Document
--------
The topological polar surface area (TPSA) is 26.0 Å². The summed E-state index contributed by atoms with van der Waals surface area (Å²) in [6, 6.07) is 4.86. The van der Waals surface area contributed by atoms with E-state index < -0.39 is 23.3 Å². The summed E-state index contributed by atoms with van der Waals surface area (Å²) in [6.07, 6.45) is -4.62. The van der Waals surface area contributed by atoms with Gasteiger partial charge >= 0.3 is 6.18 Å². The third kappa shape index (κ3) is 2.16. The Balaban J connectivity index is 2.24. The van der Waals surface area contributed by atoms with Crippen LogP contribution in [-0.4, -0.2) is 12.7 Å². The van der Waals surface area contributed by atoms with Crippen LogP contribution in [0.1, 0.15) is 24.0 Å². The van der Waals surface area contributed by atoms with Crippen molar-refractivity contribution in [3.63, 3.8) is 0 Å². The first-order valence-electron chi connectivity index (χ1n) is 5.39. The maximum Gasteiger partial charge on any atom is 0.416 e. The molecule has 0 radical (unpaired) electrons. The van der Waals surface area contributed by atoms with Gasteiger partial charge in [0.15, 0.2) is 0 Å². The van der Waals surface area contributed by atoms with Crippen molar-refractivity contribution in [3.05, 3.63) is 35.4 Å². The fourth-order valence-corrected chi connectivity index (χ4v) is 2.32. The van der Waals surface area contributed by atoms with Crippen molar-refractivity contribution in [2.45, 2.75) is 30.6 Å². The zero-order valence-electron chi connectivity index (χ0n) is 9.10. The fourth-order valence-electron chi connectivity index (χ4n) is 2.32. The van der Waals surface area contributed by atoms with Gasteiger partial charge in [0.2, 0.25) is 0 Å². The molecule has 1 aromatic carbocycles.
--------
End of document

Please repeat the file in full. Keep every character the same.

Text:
The topological polar surface area (TPSA) is 26.0 Å². The summed E-state index contributed by atoms with van der Waals surface area (Å²) in [6, 6.07) is 4.86. The van der Waals surface area contributed by atoms with E-state index < -0.39 is 23.3 Å². The summed E-state index contributed by atoms with van der Waals surface area (Å²) in [6.07, 6.45) is -4.62. The van der Waals surface area contributed by atoms with Gasteiger partial charge >= 0.3 is 6.18 Å². The third kappa shape index (κ3) is 2.16. The Balaban J connectivity index is 2.24. The van der Waals surface area contributed by atoms with Crippen LogP contribution in [-0.4, -0.2) is 12.7 Å². The van der Waals surface area contributed by atoms with Crippen LogP contribution in [0.1, 0.15) is 24.0 Å². The van der Waals surface area contributed by atoms with Crippen molar-refractivity contribution in [3.63, 3.8) is 0 Å². The first-order valence-electron chi connectivity index (χ1n) is 5.39. The maximum Gasteiger partial charge on any atom is 0.416 e. The molecule has 0 radical (unpaired) electrons. The van der Waals surface area contributed by atoms with Gasteiger partial charge in [0.15, 0.2) is 0 Å². The van der Waals surface area contributed by atoms with Crippen molar-refractivity contribution in [3.05, 3.63) is 35.4 Å². The fourth-order valence-corrected chi connectivity index (χ4v) is 2.32. The van der Waals surface area contributed by atoms with Crippen molar-refractivity contribution in [2.45, 2.75) is 30.6 Å². The zero-order valence-electron chi connectivity index (χ0n) is 9.10. The fourth-order valence-electron chi connectivity index (χ4n) is 2.32. The van der Waals surface area contributed by atoms with Gasteiger partial charge in [0.2, 0.25) is 0 Å². The molecule has 1 aromatic carbocycles.